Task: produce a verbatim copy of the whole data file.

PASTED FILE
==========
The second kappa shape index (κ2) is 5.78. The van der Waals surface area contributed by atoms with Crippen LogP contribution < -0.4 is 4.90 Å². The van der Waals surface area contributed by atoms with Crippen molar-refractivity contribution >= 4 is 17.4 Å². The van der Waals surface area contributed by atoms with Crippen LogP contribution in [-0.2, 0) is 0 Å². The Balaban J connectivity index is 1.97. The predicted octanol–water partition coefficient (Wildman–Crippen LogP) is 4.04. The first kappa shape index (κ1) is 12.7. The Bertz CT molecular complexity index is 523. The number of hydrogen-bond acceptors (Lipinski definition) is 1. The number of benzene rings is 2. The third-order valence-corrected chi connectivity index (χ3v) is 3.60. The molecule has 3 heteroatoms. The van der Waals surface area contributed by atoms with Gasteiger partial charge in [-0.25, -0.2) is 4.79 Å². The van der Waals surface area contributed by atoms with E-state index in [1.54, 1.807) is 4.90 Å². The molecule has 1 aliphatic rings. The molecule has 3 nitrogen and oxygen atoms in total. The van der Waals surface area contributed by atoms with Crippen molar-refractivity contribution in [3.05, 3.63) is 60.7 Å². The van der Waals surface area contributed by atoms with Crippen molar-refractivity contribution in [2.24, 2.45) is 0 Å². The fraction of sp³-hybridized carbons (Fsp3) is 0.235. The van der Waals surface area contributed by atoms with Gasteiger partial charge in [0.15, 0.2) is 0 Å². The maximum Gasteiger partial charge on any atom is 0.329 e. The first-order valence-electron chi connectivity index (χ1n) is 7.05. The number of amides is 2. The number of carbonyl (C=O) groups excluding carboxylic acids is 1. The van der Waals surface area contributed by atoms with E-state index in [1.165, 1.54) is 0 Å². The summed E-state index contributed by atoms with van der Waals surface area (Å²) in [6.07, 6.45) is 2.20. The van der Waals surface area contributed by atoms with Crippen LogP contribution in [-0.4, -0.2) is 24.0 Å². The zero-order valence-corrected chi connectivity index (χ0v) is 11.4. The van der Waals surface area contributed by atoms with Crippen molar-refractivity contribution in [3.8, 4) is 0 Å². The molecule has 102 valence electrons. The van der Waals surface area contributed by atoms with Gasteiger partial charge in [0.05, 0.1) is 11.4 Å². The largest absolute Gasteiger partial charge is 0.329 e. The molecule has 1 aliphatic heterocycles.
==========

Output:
The second kappa shape index (κ2) is 5.78. The van der Waals surface area contributed by atoms with Crippen LogP contribution < -0.4 is 4.90 Å². The van der Waals surface area contributed by atoms with Crippen molar-refractivity contribution >= 4 is 17.4 Å². The van der Waals surface area contributed by atoms with Crippen LogP contribution in [-0.2, 0) is 0 Å². The Balaban J connectivity index is 1.97. The predicted octanol–water partition coefficient (Wildman–Crippen LogP) is 4.04. The first kappa shape index (κ1) is 12.7. The Bertz CT molecular complexity index is 523. The number of hydrogen-bond acceptors (Lipinski definition) is 1. The number of benzene rings is 2. The third-order valence-corrected chi connectivity index (χ3v) is 3.60. The molecule has 3 heteroatoms. The van der Waals surface area contributed by atoms with Gasteiger partial charge in [-0.25, -0.2) is 4.79 Å². The van der Waals surface area contributed by atoms with E-state index in [1.54, 1.807) is 4.90 Å². The molecule has 1 aliphatic rings. The molecule has 3 nitrogen and oxygen atoms in total. The van der Waals surface area contributed by atoms with Crippen molar-refractivity contribution in [3.05, 3.63) is 60.7 Å². The van der Waals surface area contributed by atoms with Crippen molar-refractivity contribution in [2.24, 2.45) is 0 Å². The fraction of sp³-hybridized carbons (Fsp3) is 0.235. The van der Waals surface area contributed by atoms with Gasteiger partial charge in [0.15, 0.2) is 0 Å². The maximum Gasteiger partial charge on any atom is 0.329 e. The first-order valence-electron chi connectivity index (χ1n) is 7.05. The number of amides is 2. The number of carbonyl (C=O) groups excluding carboxylic acids is 1. The van der Waals surface area contributed by atoms with E-state index in [1.165, 1.54) is 0 Å². The summed E-state index contributed by atoms with van der Waals surface area (Å²) in [6.07, 6.45) is 2.20. The van der Waals surface area contributed by atoms with Crippen LogP contribution in [-0.4, -0.2) is 24.0 Å². The zero-order valence-corrected chi connectivity index (χ0v) is 11.4. The van der Waals surface area contributed by atoms with Crippen molar-refractivity contribution in [3.8, 4) is 0 Å². The molecule has 102 valence electrons. The van der Waals surface area contributed by atoms with Gasteiger partial charge in [0.05, 0.1) is 11.4 Å². The largest absolute Gasteiger partial charge is 0.329 e. The molecule has 1 aliphatic heterocycles.